Call for Papers

2nd Vietnam-Japan International Business Conference

*Asia’s Global Business in the New Era*

*March 26 – 27, 2021*

*Tokyo, Japan*

Hosted by

College of Business, Rikkyo University, Tokyo, Japan

In cooperation with

VJCC Institute, Foreign Trade University, Hanoi, Vietnam

*Conferenc**e Goals:*

l  Offer a forum for scholars and graduate students to harness advanced
interdisciplinary knowledge on the past, current, and future of the
globalization of business in Asia

l  Offer paper development opportunities especially for young scholars and
graduate students for possible publication

l  Provide opportunities for networking and further research collaboration

*Conference Theme: *

The conference allows scholars and doctoral students to explore broad
topics of the past, current, and future of the globalization of business in
Asia from a wide spectrum of academic disciplines. The globalization of
business has been around for quite some time. Already at the end of the
1980s, Kenichi Ohmae (1989) published an article titled “Managing in a
Borderless World” in *Harvard Business Review,* arguing that national
borders became obsolete for business. Once in the 21st century, Thomas
Friedman (2005) published a book titled “The World Is Flat,” which became
an instant bestseller.

Asia has been considered one of the best beneficiaries of the globalization
of business. Starting with Japan (K. Akamatsu, 1961; C. Johnson, 1982),
followed by Korea and Taiwan (B. Cumings, 1984; A. Amsden, 1992) and soon
China and ASEAN economies (World Bank, 1993; S. Lall, 1996), East and
Southeast Asia have been integrated into global markets through
export-oriented industrialization and FDI-intensive global production

Along the process, the transfer of technologies by firms of developed
economies has helped Asian firms acquire not only advanced technologies but
also organizational capabilities (S. Yusuf, M. A. Altaf, and K. Nabeshima,
2004; H. W. Yeung, 2009). The results are their deep integration into
global production networks, contributing to their sustained growth and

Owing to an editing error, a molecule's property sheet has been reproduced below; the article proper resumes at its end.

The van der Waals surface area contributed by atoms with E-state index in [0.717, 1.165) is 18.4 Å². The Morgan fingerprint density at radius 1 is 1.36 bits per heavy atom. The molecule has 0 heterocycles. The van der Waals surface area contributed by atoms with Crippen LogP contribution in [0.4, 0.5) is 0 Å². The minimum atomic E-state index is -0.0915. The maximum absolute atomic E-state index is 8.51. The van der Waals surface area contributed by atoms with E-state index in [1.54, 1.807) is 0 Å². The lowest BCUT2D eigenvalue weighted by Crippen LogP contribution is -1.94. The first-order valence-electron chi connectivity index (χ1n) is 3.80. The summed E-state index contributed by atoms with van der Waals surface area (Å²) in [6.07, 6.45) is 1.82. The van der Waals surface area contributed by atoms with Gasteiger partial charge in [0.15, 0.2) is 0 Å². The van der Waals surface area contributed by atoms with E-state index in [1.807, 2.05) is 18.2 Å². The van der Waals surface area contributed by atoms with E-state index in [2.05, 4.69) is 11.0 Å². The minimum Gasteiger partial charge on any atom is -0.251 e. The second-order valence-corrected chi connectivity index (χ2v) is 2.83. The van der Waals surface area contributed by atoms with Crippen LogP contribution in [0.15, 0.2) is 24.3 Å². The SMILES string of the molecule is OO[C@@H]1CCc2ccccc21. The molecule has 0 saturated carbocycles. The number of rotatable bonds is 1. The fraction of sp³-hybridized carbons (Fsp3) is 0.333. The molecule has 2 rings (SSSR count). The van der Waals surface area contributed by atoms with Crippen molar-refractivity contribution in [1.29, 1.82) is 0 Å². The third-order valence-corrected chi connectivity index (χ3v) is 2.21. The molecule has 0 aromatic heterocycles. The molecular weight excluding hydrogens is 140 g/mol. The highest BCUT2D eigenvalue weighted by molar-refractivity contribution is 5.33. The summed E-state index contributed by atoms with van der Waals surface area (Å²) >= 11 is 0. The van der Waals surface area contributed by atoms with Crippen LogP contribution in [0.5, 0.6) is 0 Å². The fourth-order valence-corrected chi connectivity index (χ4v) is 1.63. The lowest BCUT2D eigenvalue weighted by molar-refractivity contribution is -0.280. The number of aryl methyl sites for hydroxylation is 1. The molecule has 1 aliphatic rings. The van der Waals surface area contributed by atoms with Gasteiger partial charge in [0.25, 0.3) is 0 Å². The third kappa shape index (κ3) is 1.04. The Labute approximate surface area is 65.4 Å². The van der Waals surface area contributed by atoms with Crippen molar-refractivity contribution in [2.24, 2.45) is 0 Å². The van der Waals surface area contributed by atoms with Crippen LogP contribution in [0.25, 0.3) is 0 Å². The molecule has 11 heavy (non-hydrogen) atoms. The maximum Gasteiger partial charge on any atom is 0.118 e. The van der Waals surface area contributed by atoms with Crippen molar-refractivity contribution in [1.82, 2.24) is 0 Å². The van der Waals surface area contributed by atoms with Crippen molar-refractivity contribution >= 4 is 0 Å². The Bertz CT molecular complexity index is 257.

Until recently, the globalization of business was considered irreversible.
Asia’s continued success was considered a sure bet. However, just in the
past few years, new developments have started challenging this
understanding and casting doubts on the linear prediction of the continued
rise of Asia. The “Occupy Wall Street” movement in 2011 that spread across
the world was one of earlier developments to highlight growing public
discontent with globalization (M. Hardt and A. Negri, 2011). China becomes
more confident and assertive, raising a host of challenges and questions to
governments and firms in the United States and across the world (T.
Christensen, 2015). The multilateral trade system, one of the pillars of
the globalization of business, has become strained. The WTO Doha Round
negotiation was stalled, uncovering the sheer difficulty of sustaining and
updating multilateral rules while regional trade blocks have emerged (A.
Capling and R. Higgott, 2009). More firms support their governments overtly
or covertly pursuing nationalist economic policies (A. D’Costa, 2012).
Unilateral actions of major economies, including the United States, become
rampant and undermine the integrity of the multilateral system. Then comes
the Covid-19 pandemic.

How have Asian firms been acquiring and building capabilities and
developing competitiveness under globalization? How have Asian governments
been assisting them? Have Asian firms been fairing well under the latest
round of new developments to globalization? Are they pursuing business as
usual, or anticipating major changes and preparing themselves to cope with
them? Is a globally dispersed production network sustainable? Are these
developments constraining the rapid growth and development of Asian
economies? Finally, are Asian governments addressing these challenges
through public policies? The conference invites papers that explore the
past, the present, and the future of Asia’s global business by examining
these and other related/surrounding questions from broad perspectives.

*Submission Guideline:*

l  Paper submission due by December 31, 2020

l  Acceptance notification by January 31, 2021